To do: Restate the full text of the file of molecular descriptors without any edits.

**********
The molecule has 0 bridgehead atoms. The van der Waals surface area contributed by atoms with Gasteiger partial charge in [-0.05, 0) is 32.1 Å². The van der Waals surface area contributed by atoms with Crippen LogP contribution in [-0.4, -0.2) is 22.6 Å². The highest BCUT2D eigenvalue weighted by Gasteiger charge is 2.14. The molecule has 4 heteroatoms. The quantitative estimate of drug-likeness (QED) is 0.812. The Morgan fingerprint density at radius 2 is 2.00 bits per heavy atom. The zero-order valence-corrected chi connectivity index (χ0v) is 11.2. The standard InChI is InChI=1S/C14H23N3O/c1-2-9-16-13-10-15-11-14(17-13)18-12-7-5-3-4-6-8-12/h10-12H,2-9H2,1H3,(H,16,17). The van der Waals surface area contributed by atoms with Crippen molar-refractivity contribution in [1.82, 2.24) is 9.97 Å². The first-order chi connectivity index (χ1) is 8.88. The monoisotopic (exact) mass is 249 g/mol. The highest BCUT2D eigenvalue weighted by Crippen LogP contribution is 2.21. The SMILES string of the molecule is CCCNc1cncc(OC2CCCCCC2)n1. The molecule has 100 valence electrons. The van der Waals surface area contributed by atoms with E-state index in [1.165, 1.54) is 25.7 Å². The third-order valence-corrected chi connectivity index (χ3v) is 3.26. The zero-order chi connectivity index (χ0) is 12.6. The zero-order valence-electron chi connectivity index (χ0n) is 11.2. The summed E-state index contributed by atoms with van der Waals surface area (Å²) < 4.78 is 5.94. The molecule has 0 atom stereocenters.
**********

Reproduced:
The molecule has 0 bridgehead atoms. The van der Waals surface area contributed by atoms with Gasteiger partial charge in [-0.05, 0) is 32.1 Å². The van der Waals surface area contributed by atoms with Crippen LogP contribution in [-0.4, -0.2) is 22.6 Å². The highest BCUT2D eigenvalue weighted by Gasteiger charge is 2.14. The molecule has 4 heteroatoms. The quantitative estimate of drug-likeness (QED) is 0.812. The Morgan fingerprint density at radius 2 is 2.00 bits per heavy atom. The zero-order valence-corrected chi connectivity index (χ0v) is 11.2. The standard InChI is InChI=1S/C14H23N3O/c1-2-9-16-13-10-15-11-14(17-13)18-12-7-5-3-4-6-8-12/h10-12H,2-9H2,1H3,(H,16,17). The van der Waals surface area contributed by atoms with Crippen molar-refractivity contribution in [1.82, 2.24) is 9.97 Å². The first-order chi connectivity index (χ1) is 8.88. The monoisotopic (exact) mass is 249 g/mol. The highest BCUT2D eigenvalue weighted by Crippen LogP contribution is 2.21. The SMILES string of the molecule is CCCNc1cncc(OC2CCCCCC2)n1. The molecule has 100 valence electrons. The van der Waals surface area contributed by atoms with E-state index in [1.165, 1.54) is 25.7 Å². The third-order valence-corrected chi connectivity index (χ3v) is 3.26. The zero-order chi connectivity index (χ0) is 12.6. The zero-order valence-electron chi connectivity index (χ0n) is 11.2. The summed E-state index contributed by atoms with van der Waals surface area (Å²) < 4.78 is 5.94. The molecule has 0 atom stereocenters.